“For us, and I think many other researchers, the limited experimental tractability of mouse models has long hindered our capacity to dive into questions of mammalian physiology and disease in an unbiased and comprehensive manner,” Knouse says. “That’s what I really wanted to change, to bring the experimental tractability that was once restricted to cell culture into the organism, so that we are no longer limited in our ability to explore fundamental principles of physiology and disease in their native context.”

To get guide RNA strands into hepatocytes, the predominant cell type in the liver, Knouse decided to use lentivirus, an engineered nonpathogenic virus that is commonly used to insert genetic material into the genome of cells. She injected the guide RNAs into newborn mice, such that once the guide RNA was integrated into the genome, it would be passed on to future generations of liver cells as the mice grew. After months of effort in the lab, she was able to get guide RNAs consistently expressed in tens of millions of hepatocytes, which is enough to do a genome-wide screen in just a single animal.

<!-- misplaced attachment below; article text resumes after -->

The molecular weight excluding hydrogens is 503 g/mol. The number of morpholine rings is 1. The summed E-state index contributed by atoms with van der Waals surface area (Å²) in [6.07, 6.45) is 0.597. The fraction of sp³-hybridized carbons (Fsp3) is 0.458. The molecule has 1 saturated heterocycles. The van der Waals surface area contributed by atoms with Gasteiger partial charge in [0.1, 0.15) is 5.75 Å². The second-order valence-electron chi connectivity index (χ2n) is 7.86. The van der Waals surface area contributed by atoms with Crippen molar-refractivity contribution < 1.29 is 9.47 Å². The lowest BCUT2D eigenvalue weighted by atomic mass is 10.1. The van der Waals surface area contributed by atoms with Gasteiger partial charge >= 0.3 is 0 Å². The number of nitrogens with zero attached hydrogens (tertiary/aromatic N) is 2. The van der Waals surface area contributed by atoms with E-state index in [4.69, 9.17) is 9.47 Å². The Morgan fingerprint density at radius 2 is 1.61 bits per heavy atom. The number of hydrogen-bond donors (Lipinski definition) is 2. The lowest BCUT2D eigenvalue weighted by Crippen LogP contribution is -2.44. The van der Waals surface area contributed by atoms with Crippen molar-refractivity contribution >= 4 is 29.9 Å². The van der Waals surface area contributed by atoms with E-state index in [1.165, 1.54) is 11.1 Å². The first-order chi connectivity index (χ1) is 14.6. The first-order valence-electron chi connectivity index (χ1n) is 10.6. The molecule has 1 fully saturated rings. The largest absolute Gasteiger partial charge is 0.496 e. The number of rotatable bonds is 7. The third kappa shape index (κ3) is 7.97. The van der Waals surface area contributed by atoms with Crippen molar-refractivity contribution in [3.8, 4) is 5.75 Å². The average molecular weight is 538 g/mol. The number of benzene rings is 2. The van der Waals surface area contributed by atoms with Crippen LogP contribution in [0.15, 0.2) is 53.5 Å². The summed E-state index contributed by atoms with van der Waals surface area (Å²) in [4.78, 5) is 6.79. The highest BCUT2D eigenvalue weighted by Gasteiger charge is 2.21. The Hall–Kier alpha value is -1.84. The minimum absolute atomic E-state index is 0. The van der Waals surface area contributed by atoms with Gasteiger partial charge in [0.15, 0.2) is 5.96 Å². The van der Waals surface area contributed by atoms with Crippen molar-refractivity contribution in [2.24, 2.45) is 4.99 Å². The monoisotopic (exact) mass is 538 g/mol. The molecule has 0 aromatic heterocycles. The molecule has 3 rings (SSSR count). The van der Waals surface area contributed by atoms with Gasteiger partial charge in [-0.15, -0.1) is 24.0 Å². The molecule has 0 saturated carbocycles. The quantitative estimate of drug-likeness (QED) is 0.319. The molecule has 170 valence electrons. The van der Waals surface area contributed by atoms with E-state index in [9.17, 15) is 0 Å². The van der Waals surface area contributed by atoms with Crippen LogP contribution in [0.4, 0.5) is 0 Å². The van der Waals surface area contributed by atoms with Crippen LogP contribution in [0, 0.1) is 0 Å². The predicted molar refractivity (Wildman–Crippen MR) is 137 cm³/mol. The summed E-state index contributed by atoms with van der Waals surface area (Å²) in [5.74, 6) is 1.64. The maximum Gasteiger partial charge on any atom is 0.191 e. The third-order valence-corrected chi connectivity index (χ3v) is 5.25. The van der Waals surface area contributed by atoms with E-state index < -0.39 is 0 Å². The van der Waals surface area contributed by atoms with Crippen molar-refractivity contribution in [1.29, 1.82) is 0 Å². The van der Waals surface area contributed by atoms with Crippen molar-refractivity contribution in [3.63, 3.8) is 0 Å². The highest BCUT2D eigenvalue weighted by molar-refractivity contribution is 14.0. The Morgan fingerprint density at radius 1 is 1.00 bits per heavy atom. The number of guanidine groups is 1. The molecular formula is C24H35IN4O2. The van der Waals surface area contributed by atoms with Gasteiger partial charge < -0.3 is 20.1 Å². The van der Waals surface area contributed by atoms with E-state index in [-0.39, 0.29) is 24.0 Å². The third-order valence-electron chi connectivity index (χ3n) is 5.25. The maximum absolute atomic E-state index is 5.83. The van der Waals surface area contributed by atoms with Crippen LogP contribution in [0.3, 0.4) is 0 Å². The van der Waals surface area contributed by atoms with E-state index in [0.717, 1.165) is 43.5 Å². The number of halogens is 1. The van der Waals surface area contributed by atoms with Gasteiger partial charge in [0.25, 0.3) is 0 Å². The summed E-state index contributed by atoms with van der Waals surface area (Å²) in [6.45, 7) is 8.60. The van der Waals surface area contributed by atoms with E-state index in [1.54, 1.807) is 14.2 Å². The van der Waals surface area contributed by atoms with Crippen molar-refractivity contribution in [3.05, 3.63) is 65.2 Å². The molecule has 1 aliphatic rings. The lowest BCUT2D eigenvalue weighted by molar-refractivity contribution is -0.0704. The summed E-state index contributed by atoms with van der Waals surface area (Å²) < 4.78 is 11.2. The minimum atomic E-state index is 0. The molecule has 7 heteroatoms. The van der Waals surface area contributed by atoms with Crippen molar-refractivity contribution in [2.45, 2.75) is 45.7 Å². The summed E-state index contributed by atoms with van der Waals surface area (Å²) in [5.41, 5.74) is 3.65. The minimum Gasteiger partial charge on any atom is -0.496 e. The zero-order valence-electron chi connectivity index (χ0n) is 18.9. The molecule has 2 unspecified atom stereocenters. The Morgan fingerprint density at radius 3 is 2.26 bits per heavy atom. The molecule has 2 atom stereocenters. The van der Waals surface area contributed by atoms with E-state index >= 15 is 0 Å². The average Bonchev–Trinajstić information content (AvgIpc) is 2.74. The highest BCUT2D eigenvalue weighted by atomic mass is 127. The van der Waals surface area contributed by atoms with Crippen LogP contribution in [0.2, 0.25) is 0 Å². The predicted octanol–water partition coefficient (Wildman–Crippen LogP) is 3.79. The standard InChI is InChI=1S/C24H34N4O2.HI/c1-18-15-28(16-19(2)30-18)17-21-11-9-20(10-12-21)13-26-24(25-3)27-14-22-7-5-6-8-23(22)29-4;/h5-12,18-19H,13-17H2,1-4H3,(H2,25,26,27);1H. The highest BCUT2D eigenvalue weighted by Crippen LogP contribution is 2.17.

Cellular fitness

To test the system, the researchers decided to look for genes that influence hepatocyte fitness — the ability of hepatocytes to survive and proliferate. To do that, they delivered a library of more than 70,000 guide RNAs, targeting more than 13,000 genes, and then determined the effect of each knockout on cell fitness.